Investing in nature can reduce the impact of natural disasters on people and the environment, according to IUCN.
In its latest report, released today, IUCN says that environmental concerns need to be integrated into disaster risk reduction strategies at all levels..
In the past two decades more than 200 million people have been affected every year by disasters, most of them occurring in parts of the world where communities are less prepared to face them. Panellists at the four-day meeting of the UN’s Global Platform for Disaster Risk Reduction, taking place in Geneva from 16
to 19 June, are discussing the links between climate change adaptation, poverty and disaster risk reduction.
“The steady rise in the number of natural disasters and in the number of people, whose lives and property are affected by them, is now increasingly recognized as a result of poor governance leading to environmental degradation, including climate change," says Neville Ash, Head of IUCN’s Ecosystem Management Programme. "What we need to do now is make sure the disaster risk community puts ecosystem-based management at the heart of all preventive and disaster-relief policies.”
Healthy ecosystems for human security, IUCN’s latest publication, looks at what constitutes a healthy ecosystem and how it helps to reduce disasters and poverty. Various case studies illustrate the cost-effectiveness of well-managed watersheds, forests, and coastal habitats. The guide also provides practical advice for local and national authorities on how to bridge the gap between ecosystem-based management and disaster risk reduction policies.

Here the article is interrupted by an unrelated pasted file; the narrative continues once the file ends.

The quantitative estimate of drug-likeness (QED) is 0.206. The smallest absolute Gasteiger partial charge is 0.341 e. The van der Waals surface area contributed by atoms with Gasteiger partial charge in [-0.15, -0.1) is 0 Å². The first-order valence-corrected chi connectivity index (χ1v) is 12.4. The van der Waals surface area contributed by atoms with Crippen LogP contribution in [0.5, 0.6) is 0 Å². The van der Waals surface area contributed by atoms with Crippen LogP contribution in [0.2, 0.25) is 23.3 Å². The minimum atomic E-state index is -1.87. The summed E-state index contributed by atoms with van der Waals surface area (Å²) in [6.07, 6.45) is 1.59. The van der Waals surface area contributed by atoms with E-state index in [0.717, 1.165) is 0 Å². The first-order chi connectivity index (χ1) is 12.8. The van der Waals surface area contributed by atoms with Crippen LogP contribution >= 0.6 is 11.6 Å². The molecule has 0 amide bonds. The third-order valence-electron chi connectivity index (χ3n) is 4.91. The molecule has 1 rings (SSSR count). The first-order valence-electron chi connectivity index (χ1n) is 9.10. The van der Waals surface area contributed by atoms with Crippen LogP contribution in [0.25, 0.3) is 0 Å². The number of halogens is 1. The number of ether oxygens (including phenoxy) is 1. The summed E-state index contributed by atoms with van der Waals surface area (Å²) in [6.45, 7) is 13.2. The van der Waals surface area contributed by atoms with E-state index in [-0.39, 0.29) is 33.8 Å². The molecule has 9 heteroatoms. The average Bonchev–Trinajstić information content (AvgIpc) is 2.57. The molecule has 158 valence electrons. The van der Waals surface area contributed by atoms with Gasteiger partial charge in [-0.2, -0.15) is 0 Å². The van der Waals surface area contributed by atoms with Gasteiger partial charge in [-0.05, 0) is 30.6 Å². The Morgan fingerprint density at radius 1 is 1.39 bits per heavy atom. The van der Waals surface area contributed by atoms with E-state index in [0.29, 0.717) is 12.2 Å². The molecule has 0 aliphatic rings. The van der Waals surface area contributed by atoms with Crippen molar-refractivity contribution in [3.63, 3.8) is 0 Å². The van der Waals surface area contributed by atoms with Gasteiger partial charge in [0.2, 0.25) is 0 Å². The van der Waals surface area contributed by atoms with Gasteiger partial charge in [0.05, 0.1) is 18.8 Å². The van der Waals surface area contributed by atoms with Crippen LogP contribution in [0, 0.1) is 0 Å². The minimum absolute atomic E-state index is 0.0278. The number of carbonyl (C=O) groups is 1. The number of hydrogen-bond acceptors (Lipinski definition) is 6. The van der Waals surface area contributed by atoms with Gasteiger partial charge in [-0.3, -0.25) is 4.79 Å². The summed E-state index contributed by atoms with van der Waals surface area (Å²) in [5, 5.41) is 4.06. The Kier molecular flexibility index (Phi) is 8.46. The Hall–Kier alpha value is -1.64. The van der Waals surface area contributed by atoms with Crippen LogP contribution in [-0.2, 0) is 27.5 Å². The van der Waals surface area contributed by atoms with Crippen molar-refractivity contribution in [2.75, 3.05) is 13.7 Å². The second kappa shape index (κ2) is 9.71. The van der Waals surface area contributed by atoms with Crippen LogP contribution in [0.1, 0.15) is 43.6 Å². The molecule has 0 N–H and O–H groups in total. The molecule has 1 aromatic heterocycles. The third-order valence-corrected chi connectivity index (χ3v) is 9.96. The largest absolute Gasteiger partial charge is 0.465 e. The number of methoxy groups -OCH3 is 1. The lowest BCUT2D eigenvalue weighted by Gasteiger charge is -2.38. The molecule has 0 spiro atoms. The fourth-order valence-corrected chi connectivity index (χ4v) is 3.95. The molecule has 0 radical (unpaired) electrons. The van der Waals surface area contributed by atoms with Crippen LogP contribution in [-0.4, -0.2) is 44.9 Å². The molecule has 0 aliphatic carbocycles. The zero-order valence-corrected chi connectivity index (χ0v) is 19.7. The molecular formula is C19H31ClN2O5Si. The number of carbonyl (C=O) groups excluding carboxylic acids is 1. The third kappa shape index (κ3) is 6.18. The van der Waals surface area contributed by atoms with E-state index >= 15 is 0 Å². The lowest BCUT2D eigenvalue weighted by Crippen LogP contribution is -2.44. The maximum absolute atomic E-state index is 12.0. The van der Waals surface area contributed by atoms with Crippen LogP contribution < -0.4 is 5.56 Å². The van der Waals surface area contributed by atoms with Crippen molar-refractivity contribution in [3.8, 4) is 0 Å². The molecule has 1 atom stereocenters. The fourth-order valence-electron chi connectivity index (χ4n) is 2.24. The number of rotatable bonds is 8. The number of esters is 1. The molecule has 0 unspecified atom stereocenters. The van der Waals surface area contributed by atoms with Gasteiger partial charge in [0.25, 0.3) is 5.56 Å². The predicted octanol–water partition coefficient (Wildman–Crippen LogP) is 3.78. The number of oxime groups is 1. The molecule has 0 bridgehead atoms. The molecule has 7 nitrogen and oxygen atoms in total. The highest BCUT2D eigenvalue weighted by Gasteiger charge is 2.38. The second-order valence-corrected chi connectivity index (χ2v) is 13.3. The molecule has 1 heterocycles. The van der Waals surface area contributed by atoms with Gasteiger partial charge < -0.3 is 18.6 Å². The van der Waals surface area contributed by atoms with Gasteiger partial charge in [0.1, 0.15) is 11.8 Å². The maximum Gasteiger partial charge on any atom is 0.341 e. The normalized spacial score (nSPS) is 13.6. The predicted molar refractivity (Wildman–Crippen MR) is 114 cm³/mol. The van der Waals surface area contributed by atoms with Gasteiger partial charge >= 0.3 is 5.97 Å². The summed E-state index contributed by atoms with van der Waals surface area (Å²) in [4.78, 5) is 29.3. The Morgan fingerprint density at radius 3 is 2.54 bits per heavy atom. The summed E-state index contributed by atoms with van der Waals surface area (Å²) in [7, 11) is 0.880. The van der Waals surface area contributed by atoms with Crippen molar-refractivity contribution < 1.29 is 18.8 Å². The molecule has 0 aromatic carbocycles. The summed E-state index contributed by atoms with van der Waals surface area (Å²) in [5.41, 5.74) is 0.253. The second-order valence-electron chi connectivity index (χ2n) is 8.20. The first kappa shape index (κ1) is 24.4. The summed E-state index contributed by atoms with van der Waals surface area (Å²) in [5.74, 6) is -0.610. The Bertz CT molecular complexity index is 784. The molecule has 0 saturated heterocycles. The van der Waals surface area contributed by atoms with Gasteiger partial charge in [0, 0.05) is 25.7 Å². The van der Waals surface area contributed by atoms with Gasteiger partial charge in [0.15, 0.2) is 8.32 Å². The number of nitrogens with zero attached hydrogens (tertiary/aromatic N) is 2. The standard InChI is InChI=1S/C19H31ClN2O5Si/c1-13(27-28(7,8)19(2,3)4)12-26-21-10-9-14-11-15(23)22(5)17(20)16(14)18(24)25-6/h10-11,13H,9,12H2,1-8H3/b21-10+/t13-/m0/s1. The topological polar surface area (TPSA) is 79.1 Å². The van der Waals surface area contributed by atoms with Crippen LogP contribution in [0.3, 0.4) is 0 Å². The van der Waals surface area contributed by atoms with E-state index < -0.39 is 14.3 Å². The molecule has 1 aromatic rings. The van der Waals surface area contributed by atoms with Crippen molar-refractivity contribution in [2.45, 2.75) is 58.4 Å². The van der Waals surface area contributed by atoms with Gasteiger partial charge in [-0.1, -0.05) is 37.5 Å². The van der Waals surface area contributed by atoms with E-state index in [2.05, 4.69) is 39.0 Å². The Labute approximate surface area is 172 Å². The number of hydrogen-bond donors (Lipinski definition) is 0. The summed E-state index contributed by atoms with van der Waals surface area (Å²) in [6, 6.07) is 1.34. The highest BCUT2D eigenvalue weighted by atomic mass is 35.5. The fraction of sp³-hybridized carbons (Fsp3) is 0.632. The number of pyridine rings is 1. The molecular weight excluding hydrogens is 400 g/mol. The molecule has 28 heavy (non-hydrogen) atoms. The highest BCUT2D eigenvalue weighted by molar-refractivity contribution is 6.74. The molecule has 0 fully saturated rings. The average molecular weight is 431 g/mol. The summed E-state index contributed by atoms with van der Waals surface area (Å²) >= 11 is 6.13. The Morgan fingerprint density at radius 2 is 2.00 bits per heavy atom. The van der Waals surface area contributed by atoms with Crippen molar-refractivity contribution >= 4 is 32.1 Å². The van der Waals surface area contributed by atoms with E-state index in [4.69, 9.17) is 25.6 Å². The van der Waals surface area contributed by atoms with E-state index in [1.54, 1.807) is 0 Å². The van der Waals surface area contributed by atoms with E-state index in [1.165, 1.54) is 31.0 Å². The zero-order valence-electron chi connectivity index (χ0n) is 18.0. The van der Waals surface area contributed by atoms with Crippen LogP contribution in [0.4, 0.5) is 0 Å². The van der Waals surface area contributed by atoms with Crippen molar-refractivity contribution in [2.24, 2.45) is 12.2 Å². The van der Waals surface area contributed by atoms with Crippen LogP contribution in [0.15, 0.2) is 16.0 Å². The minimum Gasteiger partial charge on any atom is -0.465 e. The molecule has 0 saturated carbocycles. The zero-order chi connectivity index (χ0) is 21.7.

From reforestation of the degraded slopes of the Tacaná volcano in Guatemala and Mexico, after the tropical storm Stan in 2005, to restoration of the Komagudu Yobe river’s water flow in Nigeria, IUCN projects have enabled local communities to sustainably manage natural resources and become less sensitive to extreme weather events.
“Investing in ecosystems to reduce the risk of hazards and support livelihoods is key to building resilient communities,” says Jeff McNeely, IUCN’s Chief Scientist. “Disasters kill people but they also have immense environmental impact on affected areas. In order to reduce biodiversity loss, we need healthy and diverse ecosystems, which are more robust to extreme climate events.”
For more information or to set up interviews, please contact:
Borjana Pervan, IUCN Media Relations Officer, m +41 79 857 4072 , e email@example.com
IUCN’s publication “Healthy Ecosystems for Human Security” is available at: http://cmsdata.iucn.org/downloads/healthy_ecosystems_for_human_security.pdf
IUCN’s case studies on disaster risk reduction can be downloaded from: http://www.iucn.org/news_events/events/isdr/resources/#doc